I can just barely admit this, but I have finally hauled all the cassette tapes — John Michael Talbot, Carole King, Billy Joel — out from under my bed.
And I’m going to throw them away.
Letting go of this one thing may not free my hands to grab hold of an entire universe, but who knows?
This unloading is initiated, I think, by my oldest son’s purchase of a house: endless boxes and piles of belongings, so overwhelming, and yet minor, inconsequential compared with my extensively curated mess.
Then, there’s the presence of teen sons still in the nest, their growing competence a continual reminder of my slippage toward obsolescence. The prayer of my heart as I fill the waste basket with relics from the 1980’s is this:
“Oh, Lord, please keep my heart from becoming brittle and plastic,
Unconsciously stuck in rigid notions of my own right-ness.”
Trusting that the body and the soul are somehow linked in their flexibility, I’m exercising these days. Like a teetotaling mama sneaking her basement brandy flask, I creep off to the furnace room, knock off my little jumping jacks and squats, approximate a push up, and tremble through a thirty-second plank. The fear of looking ridiculous is banished by the greater fear of weakness — of outliving my ability to rise from a chair unaided.
Lilias Trotter, English missionary to Algeria (and brightly shimmering droplet in my cloud of witnesses) prods me to look beneath the surface of this middle-aged Christian life with her searing question:
“There may be much of usefulness
And of outward self-denial, and yet . . .
There may remain a clinging to our own judgment,
A confidence in our own resources,
An unconscious taking of our own way, even in God’s service . . .
Are we following His steps?
If the Proverb is to be trusted, and my mostly silver hair is to be seen as a crown of glory and wisdom, don’t let me be guilty of false advertising — like Jude’s waterless clouds, carried about by the wind, promising rain, but yielding nothing; like those fruitless trees in late autumn, not only barren, but uprooted. Twice dead.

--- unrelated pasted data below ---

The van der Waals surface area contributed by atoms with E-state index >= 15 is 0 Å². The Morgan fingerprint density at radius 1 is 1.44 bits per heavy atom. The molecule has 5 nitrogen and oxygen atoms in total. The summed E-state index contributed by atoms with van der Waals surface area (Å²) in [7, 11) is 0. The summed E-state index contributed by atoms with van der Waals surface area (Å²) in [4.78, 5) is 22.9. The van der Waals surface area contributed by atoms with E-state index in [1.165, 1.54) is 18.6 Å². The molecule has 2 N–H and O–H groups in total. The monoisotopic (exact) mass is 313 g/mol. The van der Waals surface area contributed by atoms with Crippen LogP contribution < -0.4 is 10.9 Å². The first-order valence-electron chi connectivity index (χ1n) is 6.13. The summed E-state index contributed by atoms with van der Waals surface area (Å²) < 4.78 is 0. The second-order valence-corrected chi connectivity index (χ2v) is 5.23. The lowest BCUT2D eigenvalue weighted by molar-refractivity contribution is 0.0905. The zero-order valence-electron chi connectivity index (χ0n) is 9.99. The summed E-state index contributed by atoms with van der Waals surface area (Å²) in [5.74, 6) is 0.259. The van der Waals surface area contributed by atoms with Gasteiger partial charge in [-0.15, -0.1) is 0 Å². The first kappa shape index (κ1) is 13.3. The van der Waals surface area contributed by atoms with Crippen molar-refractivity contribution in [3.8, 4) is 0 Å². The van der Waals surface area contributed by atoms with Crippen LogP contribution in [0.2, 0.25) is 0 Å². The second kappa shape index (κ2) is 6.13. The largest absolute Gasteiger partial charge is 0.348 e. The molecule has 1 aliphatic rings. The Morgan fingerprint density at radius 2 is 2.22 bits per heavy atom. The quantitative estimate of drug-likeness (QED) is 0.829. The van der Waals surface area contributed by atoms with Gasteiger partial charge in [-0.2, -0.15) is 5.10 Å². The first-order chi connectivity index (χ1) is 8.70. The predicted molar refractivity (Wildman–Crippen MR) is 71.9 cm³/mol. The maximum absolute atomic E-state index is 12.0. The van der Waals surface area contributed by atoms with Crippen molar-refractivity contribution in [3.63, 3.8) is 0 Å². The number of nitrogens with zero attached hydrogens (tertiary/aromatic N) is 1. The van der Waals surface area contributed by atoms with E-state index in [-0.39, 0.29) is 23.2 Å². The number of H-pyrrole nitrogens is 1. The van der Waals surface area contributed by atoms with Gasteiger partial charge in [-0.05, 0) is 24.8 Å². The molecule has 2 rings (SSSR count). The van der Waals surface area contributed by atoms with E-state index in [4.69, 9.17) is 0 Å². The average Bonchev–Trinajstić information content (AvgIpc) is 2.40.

We speak (disparagingly at times) of Israel’s wandering a circuitous route through a howling wilderness, but there is no inefficiency or waste in God’s methods:
The record shows that they were being led.
In cloud by day, in fire by night, God went before them, never leaving His place in front of His people, and so I join Lilias in asking a few questions of my own:
Is my following marked by an ever-enlarging faith that sustains forward and God-focused momentum?
Will the stumbling footprints of past failures lead to fear-based caution or to greater courage — founded in a memory of seas that split and sustenance that fell from Mercy?
Can my heart find grace enough to view, in retrospect, my own wasteland trails as a following that became the exact price for becoming who I am today?
Cloud of My Soul,
Light of My Soul:
Lead me forward.
Through shadow and shade,
When your presence is veiled and in mist;
Through blazing Words and bright Truth,
When the next step is clear and urgent.
Strengthen my soul for the wondering and for the wandering
That are part of my journey forward.
(Proverbs 16:31; Jude 12; Exodus 13:21,22)
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